Lactate Taste Threshold Experiment

Last weekend I did a yeast handling presentation to Brew Free Or Die club members and I took the opportunity to conduct a lactate taste threshold experiment with 8 club members. While it had little to do with the topic of the technical session it is a subject where I wanted to do some experimentation for quite some time.

Acidulated malt and 88% lactic acid are very popular acids for mash pH correction but since lactic acid has a rather distinct taste the question that is on many brewer’s minds is: “How much lactic acid is too much“.

Since in most cases lactic acid is only added to counteract water alkalinity and bring the mash pH into the desirable range of 5.3-5.5 it can be assumed that the added lactic acid will not lead to a lower than normal beer pH. In other words, we don’t have to worry about beers that taste sour.  But we do have to worry about the characteristic taste of lactate. Lactate is what’s left when lactic acid gives up its proton to neutralize a base or contribute to pH changes.

The experiment was designed such that the acidity of the lactic acid was neutralized with slaked lime. While that also adds calcium in addition to the lactate it matches brewing reality where highly alkaline waters oftentimes come with high calcium levels. I had the choice between calcium (from slaked lime) or sodium (from sodium hydroxide).  Both calcium lactate and sodium lactate tasted very similar in water which shows that sodium doesn’t necessarily lead to a salty taste. I decided to go with calcium lactate since calcium is generally the dominant cation in alkaline waters.

I was very surprised to see how many of the tasters struggled with identifying the flavor in the 4 sets of samples they were given (water, Bud Light, Budweiser and Sierra Nevada Torpedo Ale). Even levels as high 1200 mg/l, which amounts to a whopping 23% acidulated malt, were not correctly identified by some tasters.  Below is a link to a more formal write-up of the experiment and those interested can go ahead and check my numbers.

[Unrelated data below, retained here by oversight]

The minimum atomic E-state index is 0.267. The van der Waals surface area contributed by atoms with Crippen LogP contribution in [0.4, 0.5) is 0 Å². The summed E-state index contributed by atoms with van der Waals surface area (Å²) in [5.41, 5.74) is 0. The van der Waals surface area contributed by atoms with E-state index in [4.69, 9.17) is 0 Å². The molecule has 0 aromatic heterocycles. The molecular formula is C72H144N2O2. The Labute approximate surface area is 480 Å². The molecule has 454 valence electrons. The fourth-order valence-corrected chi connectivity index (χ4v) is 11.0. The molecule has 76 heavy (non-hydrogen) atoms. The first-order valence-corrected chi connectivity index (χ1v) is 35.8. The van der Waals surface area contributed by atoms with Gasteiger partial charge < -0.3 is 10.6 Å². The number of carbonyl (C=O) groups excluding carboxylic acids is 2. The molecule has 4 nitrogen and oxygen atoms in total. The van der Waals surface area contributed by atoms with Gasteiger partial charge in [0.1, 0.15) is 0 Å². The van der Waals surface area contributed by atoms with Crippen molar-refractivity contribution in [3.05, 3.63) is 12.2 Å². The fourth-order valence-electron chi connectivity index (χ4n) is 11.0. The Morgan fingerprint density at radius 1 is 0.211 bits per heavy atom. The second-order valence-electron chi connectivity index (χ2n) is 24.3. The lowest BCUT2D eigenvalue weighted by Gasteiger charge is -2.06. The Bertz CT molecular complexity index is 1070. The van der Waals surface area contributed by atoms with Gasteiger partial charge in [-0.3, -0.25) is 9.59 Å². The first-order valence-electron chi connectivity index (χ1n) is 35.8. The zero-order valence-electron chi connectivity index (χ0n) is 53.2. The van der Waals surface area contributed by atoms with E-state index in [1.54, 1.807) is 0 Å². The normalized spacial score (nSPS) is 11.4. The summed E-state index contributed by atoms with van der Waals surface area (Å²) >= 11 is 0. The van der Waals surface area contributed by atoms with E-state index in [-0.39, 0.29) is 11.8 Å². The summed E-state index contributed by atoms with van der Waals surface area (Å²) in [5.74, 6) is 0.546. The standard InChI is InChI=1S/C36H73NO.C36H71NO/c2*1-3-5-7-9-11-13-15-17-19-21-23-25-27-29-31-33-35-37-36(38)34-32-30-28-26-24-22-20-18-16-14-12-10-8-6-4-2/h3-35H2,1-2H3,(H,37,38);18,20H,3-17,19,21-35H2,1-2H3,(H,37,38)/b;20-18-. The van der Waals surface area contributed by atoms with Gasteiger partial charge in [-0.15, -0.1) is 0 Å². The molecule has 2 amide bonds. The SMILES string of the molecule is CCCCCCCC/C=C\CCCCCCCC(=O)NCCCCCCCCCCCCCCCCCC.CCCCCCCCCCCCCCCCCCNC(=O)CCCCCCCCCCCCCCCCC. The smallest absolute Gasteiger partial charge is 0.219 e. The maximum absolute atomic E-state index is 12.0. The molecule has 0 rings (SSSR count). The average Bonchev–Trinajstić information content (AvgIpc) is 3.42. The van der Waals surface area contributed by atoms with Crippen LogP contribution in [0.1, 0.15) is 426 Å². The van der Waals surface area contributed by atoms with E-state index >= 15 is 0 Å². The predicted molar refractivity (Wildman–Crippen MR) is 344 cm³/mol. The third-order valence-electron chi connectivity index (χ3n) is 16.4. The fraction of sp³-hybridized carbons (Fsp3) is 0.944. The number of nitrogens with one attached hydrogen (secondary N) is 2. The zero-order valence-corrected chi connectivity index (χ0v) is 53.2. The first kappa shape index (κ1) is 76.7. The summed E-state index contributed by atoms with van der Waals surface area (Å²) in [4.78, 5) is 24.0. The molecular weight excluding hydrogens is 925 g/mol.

Here is a chart that shows for each taster the highest lactate level that was identified as tasting like the control:

highest lactate level that tasted like the control

 

After having done this experiment and having tasted samples with added lactate myself I think that a safe upper limit of 400 mg/l lactate or 7% acidulated malt is reasonable with the assumption that the mash and beer pH are at acceptable levels. While 7% is higher than the 5% that is currently seen as the safe upper limit for acidulated malt use it should be noted that there might be other benefits to  reducing the amount of minerals in a given water before acidulated malt is used to neutralize the remaining alkalinity.

A formal write-up of the experiment can be found on the braukaiser.com wiki: Lactate Taste Threshold Experiment

3 thoughts on “Lactate Taste Threshold Experiment

  1. Brew Free or Die in NH? I am a member of a couple of brewclubs on the NH/ME border, if you are local, I know of sevearl folks who would be very interested in learning from you, myself included.

  2. In “Wild Brews” by Jeff Sparrow, he mentions the taste threshold at 400 ppm as well.

    For reference, acetic acid listed in that book at 175 ppm, butyric acid at 4 ppm.

  3. I’m using Calcium lactate to buffer mash pH.
    If I assume this works in the same way. I calculate I wouldn’t want to add more than 3 tsp of calcium lactate to the mash of my 20l batch.
    (my water is soft and we’ll balanced)

Leave a Reply

Your email address will not be published. Required fields are marked *


+ 4 = six